Anyhow, I wrote it off as random noise from a religious wacko.  That is until more recent comments from larger groups in the US defending their "right to drive massive gas guzzling behemoths".  Their attitude is similar to that classic Far Side cartoon with the two guys sitting in a boat fishing while huge mushroom clouds appear on the horizon.  The one guy says to his buddy "You know what this means!  Screw the limit!"  That's right, I suppose since Armageddon is upon us, we throw all responsibility to the wind, and burn as many fossil fuels as possible!
What amazes me is this is the attitude of supposed Christians!  You know, "love thy neighbor as thyself", "turn the other cheek", "sacrifice your first born" (oops, old testament).  How do people that supposedly believe in love and caring for their human brethren get so morally twisted?  And surely some of them have children currently stationed in Iraq.  Don't they see more than a subtle connection there?  Their selfish religious dogma is contributing to the unnecessary extermination of their own sons and daughters.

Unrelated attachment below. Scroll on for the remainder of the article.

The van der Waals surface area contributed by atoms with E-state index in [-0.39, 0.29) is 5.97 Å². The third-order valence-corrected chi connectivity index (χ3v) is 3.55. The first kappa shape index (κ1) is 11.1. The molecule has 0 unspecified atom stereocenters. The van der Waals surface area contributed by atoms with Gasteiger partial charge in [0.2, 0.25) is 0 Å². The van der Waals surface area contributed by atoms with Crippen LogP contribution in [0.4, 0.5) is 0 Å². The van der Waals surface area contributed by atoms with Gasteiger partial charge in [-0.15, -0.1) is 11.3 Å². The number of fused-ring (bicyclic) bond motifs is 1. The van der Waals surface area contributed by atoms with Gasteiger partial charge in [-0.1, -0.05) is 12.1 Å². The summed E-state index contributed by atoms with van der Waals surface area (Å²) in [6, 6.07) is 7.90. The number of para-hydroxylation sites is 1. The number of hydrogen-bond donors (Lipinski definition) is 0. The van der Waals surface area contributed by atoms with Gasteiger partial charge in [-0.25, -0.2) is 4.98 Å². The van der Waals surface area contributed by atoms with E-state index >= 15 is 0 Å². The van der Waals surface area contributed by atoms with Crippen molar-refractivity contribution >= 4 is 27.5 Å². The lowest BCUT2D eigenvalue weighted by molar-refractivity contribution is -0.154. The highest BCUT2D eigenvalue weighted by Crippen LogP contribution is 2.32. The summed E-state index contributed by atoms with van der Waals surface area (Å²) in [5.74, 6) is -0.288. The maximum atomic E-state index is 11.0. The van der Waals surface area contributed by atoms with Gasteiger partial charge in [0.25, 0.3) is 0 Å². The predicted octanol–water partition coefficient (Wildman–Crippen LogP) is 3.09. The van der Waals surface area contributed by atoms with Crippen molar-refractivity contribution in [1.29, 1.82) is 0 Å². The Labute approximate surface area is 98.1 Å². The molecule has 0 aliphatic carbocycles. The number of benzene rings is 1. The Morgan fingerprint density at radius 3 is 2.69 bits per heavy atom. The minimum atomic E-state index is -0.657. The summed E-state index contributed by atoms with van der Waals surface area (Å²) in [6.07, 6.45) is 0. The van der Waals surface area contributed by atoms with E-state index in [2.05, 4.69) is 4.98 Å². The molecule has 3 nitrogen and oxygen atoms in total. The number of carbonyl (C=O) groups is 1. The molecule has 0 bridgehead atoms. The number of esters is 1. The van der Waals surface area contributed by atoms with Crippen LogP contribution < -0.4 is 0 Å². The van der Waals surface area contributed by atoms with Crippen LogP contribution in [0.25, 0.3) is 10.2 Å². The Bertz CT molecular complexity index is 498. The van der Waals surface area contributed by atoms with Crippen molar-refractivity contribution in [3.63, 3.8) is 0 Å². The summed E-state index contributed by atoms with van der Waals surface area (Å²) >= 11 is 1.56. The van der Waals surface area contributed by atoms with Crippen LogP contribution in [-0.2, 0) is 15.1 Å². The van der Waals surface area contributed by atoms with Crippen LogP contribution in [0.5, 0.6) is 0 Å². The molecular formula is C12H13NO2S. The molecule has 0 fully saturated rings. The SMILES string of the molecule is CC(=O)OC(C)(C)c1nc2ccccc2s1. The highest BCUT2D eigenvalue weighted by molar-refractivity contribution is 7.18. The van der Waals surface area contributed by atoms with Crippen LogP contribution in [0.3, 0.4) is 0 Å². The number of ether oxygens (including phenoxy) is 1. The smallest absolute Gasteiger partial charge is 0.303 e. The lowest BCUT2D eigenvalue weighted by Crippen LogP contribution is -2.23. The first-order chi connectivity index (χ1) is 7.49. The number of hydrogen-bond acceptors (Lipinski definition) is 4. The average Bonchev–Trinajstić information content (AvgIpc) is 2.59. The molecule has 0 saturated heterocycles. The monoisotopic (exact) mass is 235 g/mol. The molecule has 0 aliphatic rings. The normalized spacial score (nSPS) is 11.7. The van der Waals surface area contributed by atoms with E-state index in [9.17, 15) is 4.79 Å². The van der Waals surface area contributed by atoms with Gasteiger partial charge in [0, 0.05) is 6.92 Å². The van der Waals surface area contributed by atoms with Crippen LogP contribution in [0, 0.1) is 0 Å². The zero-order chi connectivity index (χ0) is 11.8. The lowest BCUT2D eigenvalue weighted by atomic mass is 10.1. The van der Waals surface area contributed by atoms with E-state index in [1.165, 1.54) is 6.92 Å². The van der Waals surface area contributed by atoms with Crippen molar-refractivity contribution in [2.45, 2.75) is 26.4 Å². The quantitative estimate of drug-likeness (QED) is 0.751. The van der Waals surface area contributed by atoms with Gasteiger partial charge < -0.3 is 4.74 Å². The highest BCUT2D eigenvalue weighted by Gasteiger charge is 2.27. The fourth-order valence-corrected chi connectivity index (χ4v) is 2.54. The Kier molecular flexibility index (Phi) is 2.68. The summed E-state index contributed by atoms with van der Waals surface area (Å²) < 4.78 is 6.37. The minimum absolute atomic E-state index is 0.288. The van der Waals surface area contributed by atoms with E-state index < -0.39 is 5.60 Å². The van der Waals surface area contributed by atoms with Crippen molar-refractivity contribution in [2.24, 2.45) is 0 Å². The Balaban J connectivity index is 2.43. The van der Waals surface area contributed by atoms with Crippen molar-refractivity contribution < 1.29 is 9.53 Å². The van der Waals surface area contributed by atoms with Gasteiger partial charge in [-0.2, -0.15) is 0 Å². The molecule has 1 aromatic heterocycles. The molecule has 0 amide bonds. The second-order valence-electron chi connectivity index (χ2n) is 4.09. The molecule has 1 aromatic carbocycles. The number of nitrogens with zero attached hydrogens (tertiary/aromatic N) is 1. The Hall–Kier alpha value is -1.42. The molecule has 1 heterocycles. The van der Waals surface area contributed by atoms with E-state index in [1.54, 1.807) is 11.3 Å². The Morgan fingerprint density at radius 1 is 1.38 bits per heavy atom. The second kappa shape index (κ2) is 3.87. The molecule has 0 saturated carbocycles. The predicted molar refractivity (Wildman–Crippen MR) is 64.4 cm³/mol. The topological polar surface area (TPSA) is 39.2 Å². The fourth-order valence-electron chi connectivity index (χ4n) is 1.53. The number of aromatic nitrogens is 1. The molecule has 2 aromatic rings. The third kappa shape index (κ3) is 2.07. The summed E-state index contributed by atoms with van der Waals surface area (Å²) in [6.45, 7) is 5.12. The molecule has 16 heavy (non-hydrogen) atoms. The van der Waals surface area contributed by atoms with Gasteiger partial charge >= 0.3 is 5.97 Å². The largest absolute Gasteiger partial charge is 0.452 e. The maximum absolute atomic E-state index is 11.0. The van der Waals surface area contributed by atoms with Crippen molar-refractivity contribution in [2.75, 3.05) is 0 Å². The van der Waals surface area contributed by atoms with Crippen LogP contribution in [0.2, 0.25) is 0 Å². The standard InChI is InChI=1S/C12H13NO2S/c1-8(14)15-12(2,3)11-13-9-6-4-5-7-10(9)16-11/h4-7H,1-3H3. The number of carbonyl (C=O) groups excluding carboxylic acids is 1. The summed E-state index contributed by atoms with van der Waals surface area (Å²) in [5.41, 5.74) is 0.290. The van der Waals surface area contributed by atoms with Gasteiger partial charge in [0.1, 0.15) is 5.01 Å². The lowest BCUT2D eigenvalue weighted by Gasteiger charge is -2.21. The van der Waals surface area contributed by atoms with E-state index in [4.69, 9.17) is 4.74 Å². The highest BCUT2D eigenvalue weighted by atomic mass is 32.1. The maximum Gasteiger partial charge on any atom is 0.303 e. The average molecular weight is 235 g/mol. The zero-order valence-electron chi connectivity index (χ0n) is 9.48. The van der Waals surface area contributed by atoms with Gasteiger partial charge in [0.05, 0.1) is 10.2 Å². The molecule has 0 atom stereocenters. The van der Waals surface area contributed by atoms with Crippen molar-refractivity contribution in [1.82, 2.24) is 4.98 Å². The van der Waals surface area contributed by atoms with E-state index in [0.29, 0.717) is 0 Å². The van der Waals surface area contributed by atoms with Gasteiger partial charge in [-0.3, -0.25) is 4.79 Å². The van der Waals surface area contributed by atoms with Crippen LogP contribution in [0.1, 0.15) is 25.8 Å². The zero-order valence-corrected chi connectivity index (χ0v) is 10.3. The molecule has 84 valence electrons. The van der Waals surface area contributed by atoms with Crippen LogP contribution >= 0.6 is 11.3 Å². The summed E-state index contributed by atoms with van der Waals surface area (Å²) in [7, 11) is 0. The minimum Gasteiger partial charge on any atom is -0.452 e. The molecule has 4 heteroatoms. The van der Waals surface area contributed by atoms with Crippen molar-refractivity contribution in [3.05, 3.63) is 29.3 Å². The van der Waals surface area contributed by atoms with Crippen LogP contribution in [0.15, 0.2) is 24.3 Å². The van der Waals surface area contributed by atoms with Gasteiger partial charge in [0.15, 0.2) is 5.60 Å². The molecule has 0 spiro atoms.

Sure, the end is nigh, but I don't think it's the one they're praying for.  After their kids are all slaughtered in the deserts of the Middle East (or simply blowed up by car bombs), the world will be taken over by a pretty angry mob of Islamic zealots, who will make the religious right in America look almost sane.
Global warming?  Yep, it's pretty serious business.  So, just for practice, let's all go to Florida this summer and walk around completely covered in black wool blankets.  Hey, it's not that far off...

Thursday, April 13, 2006

Iraq 'n roll, Iran 'n roll over?

This just in: The Bush Administration continued to plan a major air attack on Iran; a highly placed government consultant said that President George W. Bush believes that "saving Iran is going to be his legacy."

Wha?!?  Shock and Awe II?  Are they nuts?  Has Bush been talking to God again?